Introduction by William Murchison (Liberty Classics, 7440 North Shadeland, Indianapolis, Indiana 46250), 1981
Vol. 1, 479 pages; Vol. II, 501 pages $18.00/set, cloth; $6.00/set, paperback
William Edward Hartpole Lecky (1838-1903), Irish historian, essayist, and member of Parliament, issued Democracy and Liberty in 1896. Lecky was convinced that the statist radicalism which asserted that only the majesty of the collective state could ensure Well-being against the vagaries of the capitalist structure would eventually result in an enforced servitude of the citizenry.
Democracy and Liberty is an eclectic history which deals with the tendencies of the political world in many different countries. English representative government, French democracy, American democracy,-the functions of legislative bodies, labor questions, woman questions, the growth of socialism, are among the topics which Lecky discusses with a depth of knowledge and methods of reasoning which are helpful in evaluating contemporary issues.
Lecky was particularly concerned with the effect of universal suffrage bestowed on the basis of posited abstract “rights” rather than on characteristics which defined the solid, trustworthy, educated, working citizenry. A tenet of the older liberalism which asserted the rights of the individual against the state was that primary political powers should be with the owners of realty. The doctrine that men to whom the land belonged, at least in minute or yeoman amounts, were the men who ought to govern was held by Dr. Franklin and by a large segment of the American colonists. Lecky felt a major danger of representative government was its potential degeneration into a system of veiled confiscation of one class voting the taxes which another class would be compelled to pay.’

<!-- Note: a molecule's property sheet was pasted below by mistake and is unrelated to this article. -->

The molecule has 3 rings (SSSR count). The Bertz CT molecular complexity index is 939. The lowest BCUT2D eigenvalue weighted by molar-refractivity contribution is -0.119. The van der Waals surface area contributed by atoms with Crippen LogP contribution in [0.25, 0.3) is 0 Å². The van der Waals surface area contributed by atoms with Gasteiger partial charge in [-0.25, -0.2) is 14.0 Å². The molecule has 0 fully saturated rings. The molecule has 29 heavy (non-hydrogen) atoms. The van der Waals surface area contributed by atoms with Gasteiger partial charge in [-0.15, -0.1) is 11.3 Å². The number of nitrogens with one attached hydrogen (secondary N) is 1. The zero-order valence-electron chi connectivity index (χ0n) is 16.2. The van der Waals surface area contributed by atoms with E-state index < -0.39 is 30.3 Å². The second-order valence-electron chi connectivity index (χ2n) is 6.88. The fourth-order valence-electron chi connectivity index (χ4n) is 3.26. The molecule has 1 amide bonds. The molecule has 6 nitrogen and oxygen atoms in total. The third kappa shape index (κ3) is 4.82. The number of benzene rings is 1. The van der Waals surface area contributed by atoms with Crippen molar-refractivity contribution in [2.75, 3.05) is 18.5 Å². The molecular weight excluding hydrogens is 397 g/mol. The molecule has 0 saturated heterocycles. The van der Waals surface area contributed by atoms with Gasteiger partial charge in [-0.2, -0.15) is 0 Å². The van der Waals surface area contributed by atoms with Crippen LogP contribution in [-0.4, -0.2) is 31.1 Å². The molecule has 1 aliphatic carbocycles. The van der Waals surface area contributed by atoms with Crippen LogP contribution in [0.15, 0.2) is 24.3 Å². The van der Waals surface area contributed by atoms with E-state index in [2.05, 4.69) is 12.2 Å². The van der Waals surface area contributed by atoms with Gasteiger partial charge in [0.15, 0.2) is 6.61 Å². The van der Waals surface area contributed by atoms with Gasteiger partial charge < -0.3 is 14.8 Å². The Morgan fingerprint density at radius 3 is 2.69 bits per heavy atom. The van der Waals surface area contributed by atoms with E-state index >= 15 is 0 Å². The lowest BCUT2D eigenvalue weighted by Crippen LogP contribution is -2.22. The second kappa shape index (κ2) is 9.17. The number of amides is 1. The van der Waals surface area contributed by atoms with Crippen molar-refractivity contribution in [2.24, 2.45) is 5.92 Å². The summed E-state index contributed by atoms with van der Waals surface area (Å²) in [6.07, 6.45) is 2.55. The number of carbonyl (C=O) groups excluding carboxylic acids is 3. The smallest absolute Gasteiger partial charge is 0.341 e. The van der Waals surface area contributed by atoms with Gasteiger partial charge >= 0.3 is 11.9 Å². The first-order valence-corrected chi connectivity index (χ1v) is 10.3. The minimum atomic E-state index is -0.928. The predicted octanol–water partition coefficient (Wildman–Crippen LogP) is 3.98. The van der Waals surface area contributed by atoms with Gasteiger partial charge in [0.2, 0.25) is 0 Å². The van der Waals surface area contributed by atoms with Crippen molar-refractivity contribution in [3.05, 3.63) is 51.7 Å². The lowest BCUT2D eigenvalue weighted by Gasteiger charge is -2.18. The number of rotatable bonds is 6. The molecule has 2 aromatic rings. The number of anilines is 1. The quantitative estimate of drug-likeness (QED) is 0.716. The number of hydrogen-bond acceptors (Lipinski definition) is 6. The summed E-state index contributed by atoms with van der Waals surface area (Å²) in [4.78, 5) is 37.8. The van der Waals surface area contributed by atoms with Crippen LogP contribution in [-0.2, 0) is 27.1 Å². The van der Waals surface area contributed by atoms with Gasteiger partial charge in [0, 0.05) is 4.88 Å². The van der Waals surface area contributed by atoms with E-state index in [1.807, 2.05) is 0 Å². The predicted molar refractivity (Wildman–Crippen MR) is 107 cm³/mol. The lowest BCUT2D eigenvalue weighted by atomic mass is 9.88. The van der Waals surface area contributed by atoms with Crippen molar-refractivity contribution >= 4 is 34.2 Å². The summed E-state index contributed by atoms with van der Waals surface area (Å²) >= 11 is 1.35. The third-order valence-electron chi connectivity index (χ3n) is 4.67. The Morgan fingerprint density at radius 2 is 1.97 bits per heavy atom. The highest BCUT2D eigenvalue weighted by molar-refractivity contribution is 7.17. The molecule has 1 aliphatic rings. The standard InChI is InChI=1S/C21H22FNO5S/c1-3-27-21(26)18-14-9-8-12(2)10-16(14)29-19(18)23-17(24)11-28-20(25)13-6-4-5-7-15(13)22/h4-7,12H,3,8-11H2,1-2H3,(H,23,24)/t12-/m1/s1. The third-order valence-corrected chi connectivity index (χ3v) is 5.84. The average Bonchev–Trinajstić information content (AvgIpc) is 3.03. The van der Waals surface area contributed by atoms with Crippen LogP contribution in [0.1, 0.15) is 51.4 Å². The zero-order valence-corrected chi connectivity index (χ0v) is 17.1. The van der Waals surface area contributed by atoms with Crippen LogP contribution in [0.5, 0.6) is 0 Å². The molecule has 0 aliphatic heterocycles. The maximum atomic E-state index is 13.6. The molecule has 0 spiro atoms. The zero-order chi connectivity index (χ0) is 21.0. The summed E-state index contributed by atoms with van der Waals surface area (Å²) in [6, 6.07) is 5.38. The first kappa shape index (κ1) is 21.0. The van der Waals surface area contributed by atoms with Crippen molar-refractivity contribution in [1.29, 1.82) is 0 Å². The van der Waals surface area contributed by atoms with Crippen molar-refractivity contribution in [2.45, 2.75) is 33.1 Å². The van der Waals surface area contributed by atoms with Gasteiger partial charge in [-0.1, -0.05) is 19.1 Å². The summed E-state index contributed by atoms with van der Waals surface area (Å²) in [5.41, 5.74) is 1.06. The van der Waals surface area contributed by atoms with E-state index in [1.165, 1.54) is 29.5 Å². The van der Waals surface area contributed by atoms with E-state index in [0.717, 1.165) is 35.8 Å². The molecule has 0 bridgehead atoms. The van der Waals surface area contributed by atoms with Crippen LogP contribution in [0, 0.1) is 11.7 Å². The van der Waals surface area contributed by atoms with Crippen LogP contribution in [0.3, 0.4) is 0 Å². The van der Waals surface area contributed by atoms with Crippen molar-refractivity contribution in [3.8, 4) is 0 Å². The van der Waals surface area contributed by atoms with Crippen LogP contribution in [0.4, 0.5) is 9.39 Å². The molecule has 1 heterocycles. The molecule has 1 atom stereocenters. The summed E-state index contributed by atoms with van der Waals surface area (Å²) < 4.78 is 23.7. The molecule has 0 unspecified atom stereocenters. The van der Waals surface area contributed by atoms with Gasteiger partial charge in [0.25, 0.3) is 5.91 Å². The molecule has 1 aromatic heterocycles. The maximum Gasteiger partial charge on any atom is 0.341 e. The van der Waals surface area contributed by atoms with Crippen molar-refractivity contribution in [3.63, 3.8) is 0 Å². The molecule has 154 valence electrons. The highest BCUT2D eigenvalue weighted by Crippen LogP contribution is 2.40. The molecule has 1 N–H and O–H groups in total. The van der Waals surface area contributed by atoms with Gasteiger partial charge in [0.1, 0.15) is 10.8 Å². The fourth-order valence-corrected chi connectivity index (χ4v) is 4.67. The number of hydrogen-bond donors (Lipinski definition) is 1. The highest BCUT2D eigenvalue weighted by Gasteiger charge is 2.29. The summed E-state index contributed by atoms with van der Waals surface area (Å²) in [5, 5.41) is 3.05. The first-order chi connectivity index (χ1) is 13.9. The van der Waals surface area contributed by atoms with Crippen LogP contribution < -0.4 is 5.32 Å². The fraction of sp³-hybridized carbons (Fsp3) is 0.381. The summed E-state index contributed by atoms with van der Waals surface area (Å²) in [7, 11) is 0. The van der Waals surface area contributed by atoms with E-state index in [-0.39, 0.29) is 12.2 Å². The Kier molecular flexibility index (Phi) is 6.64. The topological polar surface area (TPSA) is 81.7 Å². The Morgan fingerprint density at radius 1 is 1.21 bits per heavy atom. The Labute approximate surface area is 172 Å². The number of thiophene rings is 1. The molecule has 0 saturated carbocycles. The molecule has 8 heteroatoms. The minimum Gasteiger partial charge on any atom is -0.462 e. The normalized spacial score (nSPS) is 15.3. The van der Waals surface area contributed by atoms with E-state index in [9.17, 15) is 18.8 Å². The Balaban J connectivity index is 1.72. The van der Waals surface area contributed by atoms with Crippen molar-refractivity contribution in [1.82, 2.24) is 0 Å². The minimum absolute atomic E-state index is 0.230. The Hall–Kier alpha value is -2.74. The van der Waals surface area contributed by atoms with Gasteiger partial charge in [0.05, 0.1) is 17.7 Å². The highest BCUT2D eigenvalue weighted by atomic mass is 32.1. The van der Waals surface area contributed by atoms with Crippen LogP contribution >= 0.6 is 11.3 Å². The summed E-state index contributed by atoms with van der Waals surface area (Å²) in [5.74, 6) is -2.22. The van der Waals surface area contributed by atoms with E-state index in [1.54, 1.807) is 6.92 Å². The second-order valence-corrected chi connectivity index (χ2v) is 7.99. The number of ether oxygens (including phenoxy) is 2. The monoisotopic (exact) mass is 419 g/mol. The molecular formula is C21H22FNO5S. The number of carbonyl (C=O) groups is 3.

Lecky felt that the privilege of suffrage rightly varied according to the special characteristics and circumstances of nations. That there is no certain and specific “natural right” of suffrage was said to be illustrated in the American experience. There were no uniform rules of suffrage in the colonies. Even subsequent to the adoption of the Constitution, the various States differed considerably in their qualifications for voting, although property qualifications prevailed in most states.
Lecky felt that the organic emergence of the right of suffrage in Western Civilization was aptly set forth by Chief Justice Story. In his Commentaries on the Constitution, which Lecky felt was one of the most valuable works ever penned on the science of politics, Story said that voting, irrespective of whatever foundation it may have in natural law, had always been treated as a civil right in the practice of nations, regulated by each society according to its own circumstances and interests.
Lecky endeavored to follow the tendencies that were altering the contours of the political world right up to the publication of his Democracy and Liberty. All the eloquence and learning that Lecky mustered, Murchison writes in the introduction, was shouted into the teeth of the gale. Nevertheless, Lecky was a man worth listening to in 1896. And, his conversation, rooted in tradition and experience rather than frenzies of the moment, is still valuable.